The old saying goes “if everything is important, then nothing is important.” It’s up to me to select what’s important for the user to know, what is less important, what is not important. I put those choices into the document, release the document into the world, and wait for the feedback that tells me whether I got it mostly right. If I’m lucky, I get another chance to make the next version a little better.
It has been only very recently that I’ve thought about how this lesson applies to life. Or my life, in particular.
The way I’ve typically spent my time and filled my head is to stuff myself full of projects, both urgent and non-urgent, real and imagined: acting, arts classes, writing groups, neighborhood board, yoga class, reading, writing, brainstorming a new side business idea, watching every episode of “Parks and Recreation” or “Clatterford,” moving every icon on my MacBook desktop 10 pixels to the left, opening every PDF downloaded in 2013 to judge it worth keeping – in short, an insane amount of activity.
As I’ve pared away my responsibilities outside the home, and in general slowed down my analytical thinking, I’ve noticed how I’ve splattered my energy and attention all over the place. I enjoyed myself, no doubt about it, but I was always a little frantic too.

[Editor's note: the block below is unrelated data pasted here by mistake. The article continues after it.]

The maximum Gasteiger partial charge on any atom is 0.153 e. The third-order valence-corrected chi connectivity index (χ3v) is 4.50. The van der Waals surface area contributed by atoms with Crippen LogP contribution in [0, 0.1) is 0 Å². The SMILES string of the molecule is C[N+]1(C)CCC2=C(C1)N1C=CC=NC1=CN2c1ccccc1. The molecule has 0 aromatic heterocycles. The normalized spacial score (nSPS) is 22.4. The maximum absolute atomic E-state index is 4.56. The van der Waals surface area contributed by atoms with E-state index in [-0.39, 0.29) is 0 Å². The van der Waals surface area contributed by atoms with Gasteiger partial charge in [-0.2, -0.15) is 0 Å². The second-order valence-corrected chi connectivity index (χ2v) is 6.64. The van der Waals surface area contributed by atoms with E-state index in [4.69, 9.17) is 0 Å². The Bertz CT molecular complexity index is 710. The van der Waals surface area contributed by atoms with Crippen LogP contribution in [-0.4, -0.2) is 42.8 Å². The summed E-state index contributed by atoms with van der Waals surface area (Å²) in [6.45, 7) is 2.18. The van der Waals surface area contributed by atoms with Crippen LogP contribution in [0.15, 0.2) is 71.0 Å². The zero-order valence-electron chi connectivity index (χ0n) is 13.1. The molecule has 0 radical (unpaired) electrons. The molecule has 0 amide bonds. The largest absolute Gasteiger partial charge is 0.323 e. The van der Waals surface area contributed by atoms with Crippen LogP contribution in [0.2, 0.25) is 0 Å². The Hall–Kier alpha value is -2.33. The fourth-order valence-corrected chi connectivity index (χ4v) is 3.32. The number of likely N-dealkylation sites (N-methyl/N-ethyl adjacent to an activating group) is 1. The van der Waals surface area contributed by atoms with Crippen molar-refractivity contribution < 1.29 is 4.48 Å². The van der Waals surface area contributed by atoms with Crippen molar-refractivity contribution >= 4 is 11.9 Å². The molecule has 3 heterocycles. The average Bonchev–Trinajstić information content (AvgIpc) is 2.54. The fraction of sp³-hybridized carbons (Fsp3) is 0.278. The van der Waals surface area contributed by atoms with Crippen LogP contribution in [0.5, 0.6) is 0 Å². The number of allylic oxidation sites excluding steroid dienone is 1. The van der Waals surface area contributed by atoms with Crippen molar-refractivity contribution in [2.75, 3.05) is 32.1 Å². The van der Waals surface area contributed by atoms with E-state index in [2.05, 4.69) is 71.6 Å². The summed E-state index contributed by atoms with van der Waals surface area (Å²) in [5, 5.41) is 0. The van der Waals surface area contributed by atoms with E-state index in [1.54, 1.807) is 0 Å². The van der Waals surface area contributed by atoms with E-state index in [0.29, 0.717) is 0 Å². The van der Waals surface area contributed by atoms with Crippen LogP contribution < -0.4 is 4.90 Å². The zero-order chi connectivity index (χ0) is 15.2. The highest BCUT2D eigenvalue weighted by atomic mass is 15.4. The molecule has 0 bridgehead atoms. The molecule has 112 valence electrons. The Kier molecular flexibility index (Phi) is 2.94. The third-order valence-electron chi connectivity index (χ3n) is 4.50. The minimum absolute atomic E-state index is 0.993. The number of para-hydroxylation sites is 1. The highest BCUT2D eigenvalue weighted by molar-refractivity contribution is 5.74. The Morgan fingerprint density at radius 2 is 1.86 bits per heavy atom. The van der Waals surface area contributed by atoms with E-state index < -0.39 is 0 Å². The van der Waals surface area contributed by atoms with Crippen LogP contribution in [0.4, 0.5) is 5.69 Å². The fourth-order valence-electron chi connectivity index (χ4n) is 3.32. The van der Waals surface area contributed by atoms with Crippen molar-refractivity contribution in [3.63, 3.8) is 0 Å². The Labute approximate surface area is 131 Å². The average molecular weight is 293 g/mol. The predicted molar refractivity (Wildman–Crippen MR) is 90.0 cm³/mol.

Because, I think, I had not done my job and selected what was important, what was less important, what was not important. I did not choose. Choosing was actually quite terrifying because I have always had a case of FOMO (“Fear Of Missing Out”) (Wikipedia, Article). The series of posts I did on being an information packrat echo this theme: the present-day discomfort of hoarding anything – information, experiences, books, salt-and-pepper shakers – is easier to bear emotionally than any supposed pain of missing out on something in the future. The chaos in my head of trying to DO IT ALL, of making sense of all this stuff, of attempting to manage it, was stressing me out.
Recently, on re-reading and re-listening to the works of Michael Neill, George Pransky, and Sydney Banks, I decided to reduce my multiple input streams and multitasking and multiple-priorities. As best I could, I chose to sit quietly a little more often than I do. And have a little less on my mind. My mind is forever a-buzzing with ideas and projects and strategies, and I was exhausted. It was time to choose and edit which thoughts to listen to, which ones to let go, and which ones could wait for a while.